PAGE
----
Dear Lilith Barbieri,
Thank you for posting your question on History Hub!
While "religion" was not generally on the questionnaire for entry, there sections for "Race" and "Nationality." A very helpful source of information about Immigration Records at in the Holdings of the National Archives, and how to access them can be found here: https://www.archives.gov/research/immigration .
The Passenger Arrival Lists would be of primary interest (https://www.archives.gov/research/immigration/passenger-arrival.html ). Many of these have been digitized through our partnerships with Ancestry, Fold 3 and Family Search and are available on their websites. service. Familysearch.org is a free site. Ancestry and Fold3 are both subscription services that allow free searches of some or all index terms for each title. Free access to Ancestry.com and Fold3.com is available in all Research Rooms at the National Archives, including those in our regional archives and Presidential libraries. However, access to these facilities is limited due to Covid-19 precautions. Many local libraries also have free access to these services so it's always a good idea to check with them.
We hope this information is helpful. Best of luck with your research!
I thank you very much for this information its been quite useful, although I noticed a large section missing in the sources you provided and was wondering specifically where information on people from the Middle East would be. I apologize if this is too much to ask and wish you the best of days.
Dear Lilith Barbieri,
No apology necessary! The lack of helpful information specifically pertaining to Middle-Eastern and Arab Immigration to the US is likely due to the relatively small sample of immigrants, both prior, and following the Johnson-Reed Act. Please note, that the National Archives is working to identify and highlight records of under-represented groups within our holdings so this may change over time. You can get creative with your search terms using the National Archives Catalog. For example, a search of "Arab Immigration" yielded numerous results, including Immigration Quota maps from Record Group 263 (https://catalog.archives.gov/id/159083344?&sp=%7B%22q%22%3A%22Arab%20Immigration%22%7D&sr=4 ). Furthermore, If you have names of individuals, there are certain series that you can search on the Catalog which may be helpful when researching personal data series records like "Alien A Files."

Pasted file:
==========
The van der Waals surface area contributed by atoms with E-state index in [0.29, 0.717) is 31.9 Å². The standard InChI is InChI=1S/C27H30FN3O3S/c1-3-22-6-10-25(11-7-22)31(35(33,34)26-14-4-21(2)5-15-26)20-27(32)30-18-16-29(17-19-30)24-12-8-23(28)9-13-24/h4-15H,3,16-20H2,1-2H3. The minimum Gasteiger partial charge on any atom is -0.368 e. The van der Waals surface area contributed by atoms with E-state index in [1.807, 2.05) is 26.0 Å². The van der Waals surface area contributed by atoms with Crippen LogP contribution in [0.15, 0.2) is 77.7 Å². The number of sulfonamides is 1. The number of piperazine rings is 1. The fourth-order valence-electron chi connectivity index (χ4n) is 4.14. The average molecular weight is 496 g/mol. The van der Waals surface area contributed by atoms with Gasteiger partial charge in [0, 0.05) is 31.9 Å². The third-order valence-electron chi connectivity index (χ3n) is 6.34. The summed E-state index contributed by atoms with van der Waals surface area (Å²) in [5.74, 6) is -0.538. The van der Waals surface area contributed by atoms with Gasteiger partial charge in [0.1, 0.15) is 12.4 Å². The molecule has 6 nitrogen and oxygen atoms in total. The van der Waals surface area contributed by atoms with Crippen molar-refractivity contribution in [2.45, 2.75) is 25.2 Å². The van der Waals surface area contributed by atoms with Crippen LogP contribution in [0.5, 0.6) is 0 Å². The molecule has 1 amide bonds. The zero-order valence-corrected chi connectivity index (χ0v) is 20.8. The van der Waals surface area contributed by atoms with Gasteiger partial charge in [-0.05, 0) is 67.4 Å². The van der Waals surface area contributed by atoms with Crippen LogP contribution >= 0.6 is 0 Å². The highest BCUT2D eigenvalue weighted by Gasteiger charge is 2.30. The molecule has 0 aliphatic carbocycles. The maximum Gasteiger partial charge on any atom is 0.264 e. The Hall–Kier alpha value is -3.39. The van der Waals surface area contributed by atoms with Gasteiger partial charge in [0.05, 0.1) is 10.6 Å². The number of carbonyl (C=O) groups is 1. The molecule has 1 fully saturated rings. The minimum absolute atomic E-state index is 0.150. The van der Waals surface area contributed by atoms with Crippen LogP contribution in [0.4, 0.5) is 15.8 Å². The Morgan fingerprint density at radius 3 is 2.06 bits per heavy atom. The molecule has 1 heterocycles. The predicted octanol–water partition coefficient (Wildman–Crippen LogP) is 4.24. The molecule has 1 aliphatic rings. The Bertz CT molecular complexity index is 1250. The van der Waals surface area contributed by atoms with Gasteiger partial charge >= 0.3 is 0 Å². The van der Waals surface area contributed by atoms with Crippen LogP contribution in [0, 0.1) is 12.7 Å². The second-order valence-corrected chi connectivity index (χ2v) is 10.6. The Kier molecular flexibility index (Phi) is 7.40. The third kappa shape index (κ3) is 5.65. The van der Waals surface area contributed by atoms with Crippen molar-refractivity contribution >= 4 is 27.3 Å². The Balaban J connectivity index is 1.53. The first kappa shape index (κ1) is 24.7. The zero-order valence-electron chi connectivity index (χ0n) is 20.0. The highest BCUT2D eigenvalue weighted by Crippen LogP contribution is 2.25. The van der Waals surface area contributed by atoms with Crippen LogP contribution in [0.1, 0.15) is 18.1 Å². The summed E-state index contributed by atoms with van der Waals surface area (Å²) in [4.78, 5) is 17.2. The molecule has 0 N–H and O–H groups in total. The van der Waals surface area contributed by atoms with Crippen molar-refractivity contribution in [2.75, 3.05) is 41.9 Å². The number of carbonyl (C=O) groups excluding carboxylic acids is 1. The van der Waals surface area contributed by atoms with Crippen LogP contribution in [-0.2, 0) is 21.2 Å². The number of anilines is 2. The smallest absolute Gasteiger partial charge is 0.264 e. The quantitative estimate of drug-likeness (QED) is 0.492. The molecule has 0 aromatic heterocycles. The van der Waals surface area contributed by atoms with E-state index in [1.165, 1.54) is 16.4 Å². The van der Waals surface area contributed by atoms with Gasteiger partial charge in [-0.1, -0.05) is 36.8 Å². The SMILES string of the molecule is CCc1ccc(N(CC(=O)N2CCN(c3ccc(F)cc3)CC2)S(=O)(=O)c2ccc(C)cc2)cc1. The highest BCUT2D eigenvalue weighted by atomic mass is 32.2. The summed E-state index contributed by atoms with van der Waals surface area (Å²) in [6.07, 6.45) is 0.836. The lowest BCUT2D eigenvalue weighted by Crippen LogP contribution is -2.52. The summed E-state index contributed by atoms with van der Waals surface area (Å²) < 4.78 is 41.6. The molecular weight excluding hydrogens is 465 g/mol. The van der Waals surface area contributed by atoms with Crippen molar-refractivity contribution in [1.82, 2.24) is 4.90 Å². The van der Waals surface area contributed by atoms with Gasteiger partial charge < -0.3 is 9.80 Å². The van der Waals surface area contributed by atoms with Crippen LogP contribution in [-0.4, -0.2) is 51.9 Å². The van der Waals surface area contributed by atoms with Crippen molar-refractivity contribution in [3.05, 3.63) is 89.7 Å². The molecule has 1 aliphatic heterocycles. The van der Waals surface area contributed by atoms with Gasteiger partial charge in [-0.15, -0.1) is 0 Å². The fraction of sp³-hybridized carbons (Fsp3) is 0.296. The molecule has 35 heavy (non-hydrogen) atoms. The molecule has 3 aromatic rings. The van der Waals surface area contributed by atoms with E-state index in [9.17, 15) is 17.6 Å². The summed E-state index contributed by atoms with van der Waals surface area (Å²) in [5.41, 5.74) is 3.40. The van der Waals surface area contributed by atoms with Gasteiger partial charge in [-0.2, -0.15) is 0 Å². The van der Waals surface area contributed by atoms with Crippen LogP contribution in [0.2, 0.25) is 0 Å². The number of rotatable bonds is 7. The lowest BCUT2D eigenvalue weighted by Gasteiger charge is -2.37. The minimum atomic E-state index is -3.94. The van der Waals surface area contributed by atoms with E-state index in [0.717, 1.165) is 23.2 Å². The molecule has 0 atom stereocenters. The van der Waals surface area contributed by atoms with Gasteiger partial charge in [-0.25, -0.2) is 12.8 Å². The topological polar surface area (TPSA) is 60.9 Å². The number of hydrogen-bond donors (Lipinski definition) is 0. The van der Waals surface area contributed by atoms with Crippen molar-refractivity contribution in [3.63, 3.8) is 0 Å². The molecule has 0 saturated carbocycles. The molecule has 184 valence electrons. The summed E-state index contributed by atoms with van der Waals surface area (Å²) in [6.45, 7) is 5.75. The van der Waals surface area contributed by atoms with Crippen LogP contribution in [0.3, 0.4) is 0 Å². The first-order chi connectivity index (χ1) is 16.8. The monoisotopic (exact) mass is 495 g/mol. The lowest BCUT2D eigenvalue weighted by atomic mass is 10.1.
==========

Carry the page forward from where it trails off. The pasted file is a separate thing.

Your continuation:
Best of Luck!
US immigration law in those years did not call for information to be collected about an immigrant’s religion. However, for a few years ca. 1898-1903, at New York (Ellis Island), a local form entitled "Supplement to manifest of alien passengers" was in use to collect data about the nativity, language, nationality, and religion of alien passengers as a sort of “pilot” program. The data supported subsequent collection of “Race or People” data on the official manifests (authorized by the Immigration Act of 1903), but collection of data about religion discontinued.
One caveat: The official List of Races and Peoples included Hebrew, reportedly based on language (Yiddish). But it was always considered a religious marker by immigrant advocates, who protested until it was removed in the early 1940s.
The supplemental form and its content can be found interfiled among the pages of passenger lists for New York for those years. It is unknown whether all or most of the forms survived. I’m not aware of any project to account for their completeness when the passenger lists (and surviving forms) were microfilmed in the mid-1940s.
I looked at a few of the Bureau of Immigration Annual Reports 1900-1903 and cannot find the data they collected published there. Any compilation of those stats will likely be found buried in Record Group 85, Entry 7/NAID 1564919 .